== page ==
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[liberationtech] Mesh Networks?

Douglas Finley dafinley at gmail.com
Fri Jun 17 09:33:12 PDT 2011


Can we practice in the States first? Or asynchronously. Whatever.
Pick a community. Build a mesh network. And see what happens.

On Fri, Jun 17, 2011 at 10:06 AM, Yosem Companys <companys at stanford.edu>wrote:

> What do you all think?  Will mesh networks work?
>
> Shervin Pishevar is a really smart guy, so if anyone can help organize this
> effectively, it is he.
>
> But mesh nets have been around for a while and never taken off, so just
> wondering what the technical hurdles are.
>
> Thoughts?
>
> Thanks,
>
> Yosem
>
>
>
>
>    [image: CNN.com] <http://www.cnn.com/>
>
>
>
>
>
>   Starting a revolution with technology
>
> *(CNN)* -- Political revolutions in Egypt and Tunisia not only inspired
> other regional uprisings -- they sparked a flurry of ideas about how to help
> revolutionaries better communicate when their governments pull the plug on
> the World Wide Web.
>
> Shervin Pishevar, founder of Social Gaming Network (SGN),<http://www.sgn.com/> has
> a plan to give freedom-seeking individuals the ability to link up and form
> their own life raft to "make what no government can ever block."
>
> "I want to use technology to bring freedom to the Mideast," says Pishevar,
> one of 10 members of Ted Turner's U.N. Foundation's Global Entrepreneurs
> Council<http://www.unfoundation.org/about-unf/global-entrepreneurs-council/>
> .
>
> And Pishevar's latest startup, OpenMesh <http://www.openmeshproject.org/>,
> would do just that.
>
> OpenMesh involves the use of ad hoc wireless mesh network technology that
> mimics the survival instincts of fire ants: A single fire ant will drown in
> a pool of water. But if they link together, the ants can form a living raft
> and survive.
>
> Routers and mesh network-enabled laptops can link together to form a
> network enabling individuals to send messages along these linked "nodes" to
> create a local system that allows individuals within a group to communicate.
>
> If one individual within the mesh network is able to connect to the outside
> world, that person can share the connection with others on the network.
>
> Mesh network technology is not new, nor is it the only work-around to
> disabled wireless and Internet communications.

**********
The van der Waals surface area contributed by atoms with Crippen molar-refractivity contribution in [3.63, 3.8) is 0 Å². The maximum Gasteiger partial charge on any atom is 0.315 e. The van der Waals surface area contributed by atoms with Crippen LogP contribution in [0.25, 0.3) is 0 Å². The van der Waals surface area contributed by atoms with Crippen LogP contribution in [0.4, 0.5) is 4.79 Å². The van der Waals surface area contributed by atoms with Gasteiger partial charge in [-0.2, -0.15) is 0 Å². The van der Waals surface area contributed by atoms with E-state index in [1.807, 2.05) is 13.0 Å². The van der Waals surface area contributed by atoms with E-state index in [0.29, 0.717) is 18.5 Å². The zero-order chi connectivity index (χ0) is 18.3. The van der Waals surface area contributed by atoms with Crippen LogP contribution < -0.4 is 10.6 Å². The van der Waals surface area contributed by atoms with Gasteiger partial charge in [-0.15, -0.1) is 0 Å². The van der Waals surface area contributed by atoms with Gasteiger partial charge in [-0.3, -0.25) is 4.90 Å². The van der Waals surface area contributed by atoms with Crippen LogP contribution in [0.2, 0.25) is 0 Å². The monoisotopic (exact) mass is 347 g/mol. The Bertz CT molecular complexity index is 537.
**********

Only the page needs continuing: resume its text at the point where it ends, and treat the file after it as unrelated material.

>
> But Pishevar and fellow tech entrepreneur Gary Jay Brooks are providing a
> space where online activists in the world's hot spots can come together to
> share their ideas.
>
> Starting in January, a regime-changing wave of protests started in Egypt,
> inspired by demonstrators in neighboring Tunisia who ousted their president
> in a popular uprising.
>
> The Egyptian government shut down the Internet for five days during the
> protests, so Egyptians used satellite connections, dial-up modems and land
> lines to call Internet service providers in other countries to get online.
>
> Mesh technology would have enabled those connected to share their
> connections along the network.
>
> By enabling groups of individuals with the physical hardware to work around
> any state-imposed firewall, Pishevar plans to give freedom-seeking people
> the tools to "eradicate dictatorships throughout the planet."
>
> Many hard-line governments will attempt to drown out dissent by controlling
> the Internet with kill switches and firewalls. But with a phone -- or a $90
> router the size of one -- an individual can link to thousands of others,
> creating a private network harnessing**the firepower of the Internet.
>
> And that can create a free community unbound by topographical and state
> barriers.
>
> *Five ways they got around the censors*
>
> The crackdown on the Internet in North Africa and the Middle East is hardly
> a new tactic to quell political dissent.
>
> A recent Freedom House study found that about a third -- 12 out of 37 -- of
> the countries reviewed had "consistently or temporarily imposed total bans
> on YouTube, Facebook, Twitter or equivalent services."
>
> Read the Freedom House study (PDF)<http://www.freedomhouse.org/uploads/fotn/2011/FOTN2011.pdf>
>
> U.S. Secretary of State Hillary Clinton said restrictions on Internet
> activity that prohibit free expression are among the most worrisome trends
> concerning human rights.
>
> Yet as governments become more savvy in their attempts to repress freedom